In fact, here are four ways that delaying retirement as long as possible could leave you better off mentally and financially.
1. You can boost your Social Security benefits
Social Security benefits are an important source of income for many retirees, with half of married couples and 70% of unmarried persons getting at least half their retirement income from them. But you can make your benefits larger by delaying when you claim them.
Waiting to claim Social Security benefits can make your monthly checks higher because you won't be subject to early filing penalties for retiring prior to full retirement age (FRA). You can also earn delayed retirement credits between full retirement age and age 70, which boost your monthly retirement benefit. FRA is between 65 and 67, depending on when you were born.
You can also boost your Social Security benefit if you wait because of the way it's calculated. The Social Security Administration looks at average inflation-adjusted wages in the 35 years your earnings were highest. If you don't have a work history spanning at least 35 years, some zeros are factored in. And if you earned little in the beginning of your career, you'll have some years included when your salary was very low.
Working longer allows you to remove years of $0 wages or to replace years of low earnings with much higher ones. This can provide a surprisingly big increase in monthly checks.
2. You'll have more time to save
When you're working and earning income, you can make tax-advantaged contributions to retirement accounts including IRAs and workplace 401(K) plans, if your employer offers one. This means the government helps you to boost your retirement savings by subsidizing your contributions.
There are annual limits to the tax-deductible contributions you can make, but those limits go up once you turn 50. The more years you work after hitting 50, the more you can contribute and the bigger the retirement nest egg you can build.
Even if you're not maxing out retirement-account contributions every year, working just a few years longer could help you increase investments by tens of thousands of dollars, depending on how much you're able to invest annually. This can make a big difference in the amount you end up with when you leave the workforce.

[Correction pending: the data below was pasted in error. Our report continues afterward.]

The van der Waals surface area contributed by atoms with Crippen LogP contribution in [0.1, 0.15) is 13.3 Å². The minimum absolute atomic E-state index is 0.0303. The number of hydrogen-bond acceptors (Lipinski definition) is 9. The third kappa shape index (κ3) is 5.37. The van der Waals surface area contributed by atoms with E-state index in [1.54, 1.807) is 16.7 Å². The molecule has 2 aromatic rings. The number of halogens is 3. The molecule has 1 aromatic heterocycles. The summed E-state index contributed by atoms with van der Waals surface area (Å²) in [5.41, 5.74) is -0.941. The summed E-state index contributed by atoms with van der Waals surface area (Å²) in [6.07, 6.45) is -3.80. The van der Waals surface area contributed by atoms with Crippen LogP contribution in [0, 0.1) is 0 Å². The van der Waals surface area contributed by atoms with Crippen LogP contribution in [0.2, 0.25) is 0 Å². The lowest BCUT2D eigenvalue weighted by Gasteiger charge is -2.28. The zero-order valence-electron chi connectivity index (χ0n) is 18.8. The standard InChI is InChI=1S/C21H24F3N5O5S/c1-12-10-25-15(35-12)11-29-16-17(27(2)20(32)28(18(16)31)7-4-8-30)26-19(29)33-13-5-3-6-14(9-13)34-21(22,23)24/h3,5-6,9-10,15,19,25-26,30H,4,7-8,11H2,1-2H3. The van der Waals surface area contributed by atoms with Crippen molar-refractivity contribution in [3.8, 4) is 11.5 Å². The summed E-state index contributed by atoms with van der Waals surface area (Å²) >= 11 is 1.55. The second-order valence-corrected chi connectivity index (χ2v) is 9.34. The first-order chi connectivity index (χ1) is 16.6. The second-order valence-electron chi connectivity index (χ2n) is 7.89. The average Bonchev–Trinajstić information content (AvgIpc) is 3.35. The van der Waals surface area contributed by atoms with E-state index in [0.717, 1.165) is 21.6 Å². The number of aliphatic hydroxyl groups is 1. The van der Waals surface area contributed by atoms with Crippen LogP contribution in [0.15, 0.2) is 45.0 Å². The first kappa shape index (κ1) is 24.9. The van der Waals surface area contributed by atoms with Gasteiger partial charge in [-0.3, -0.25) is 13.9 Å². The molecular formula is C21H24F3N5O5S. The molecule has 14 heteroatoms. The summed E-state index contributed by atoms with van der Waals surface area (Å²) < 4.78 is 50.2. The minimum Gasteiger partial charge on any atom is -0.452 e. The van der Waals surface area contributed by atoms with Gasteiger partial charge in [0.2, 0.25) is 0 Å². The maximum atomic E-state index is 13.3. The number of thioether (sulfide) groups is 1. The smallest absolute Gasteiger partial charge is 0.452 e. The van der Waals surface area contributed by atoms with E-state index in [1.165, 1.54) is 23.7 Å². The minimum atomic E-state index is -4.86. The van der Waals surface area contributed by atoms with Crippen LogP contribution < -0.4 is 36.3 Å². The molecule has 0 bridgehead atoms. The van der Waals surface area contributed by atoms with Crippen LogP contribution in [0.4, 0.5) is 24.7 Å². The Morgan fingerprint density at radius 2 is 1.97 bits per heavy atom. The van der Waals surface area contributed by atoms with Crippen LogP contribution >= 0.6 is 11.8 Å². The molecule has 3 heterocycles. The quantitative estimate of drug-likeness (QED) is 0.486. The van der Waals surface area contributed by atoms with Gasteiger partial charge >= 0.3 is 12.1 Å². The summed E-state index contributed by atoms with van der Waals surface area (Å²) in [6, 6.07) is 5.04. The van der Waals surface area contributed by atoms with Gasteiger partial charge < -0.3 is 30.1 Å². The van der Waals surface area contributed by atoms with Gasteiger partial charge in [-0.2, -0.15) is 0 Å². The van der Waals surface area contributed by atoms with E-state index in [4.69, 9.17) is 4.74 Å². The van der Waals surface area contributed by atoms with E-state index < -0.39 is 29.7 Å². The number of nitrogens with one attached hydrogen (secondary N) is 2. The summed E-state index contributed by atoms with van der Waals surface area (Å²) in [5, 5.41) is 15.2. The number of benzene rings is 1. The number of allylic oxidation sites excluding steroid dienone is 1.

3. You won't need to rely on your savings for as long
Not only can you contribute more to retirement accounts if you work a few extra years, but you can also delay the time when withdrawals start. Since you don't have to rely on your savings for as long, you'll need less money. And the longer you wait to start making withdrawals, the more time you have for your balance to grow.
4. Work can help you stay active and engaged
Working helps people to maintain social connections, provides structure to their days, and presents mental challenges. For some people, early retirement can actually result in an increase in both physical and mental health issues, including depression, because of the resulting loss of structure and lifestyle changes.
Unless you have a plan for what to do during retirement and a network of people to spend your time with, you may be better off continuing to work a little bit longer. As you put in your last few years on the job, you can also spend some of your off time thinking more about what you'll actually do when retirement eventually arrives.
Think seriously about delaying retirement
As you can see, there are many benefits to working longer rather than rushing to retire. While staying in the workforce isn't the right choice for everyone, it's something to seriously consider -- especially if you don't yet have a plan for how to spend your retirement days or you aren't confident you'll have ample cash to sustain you as a senior.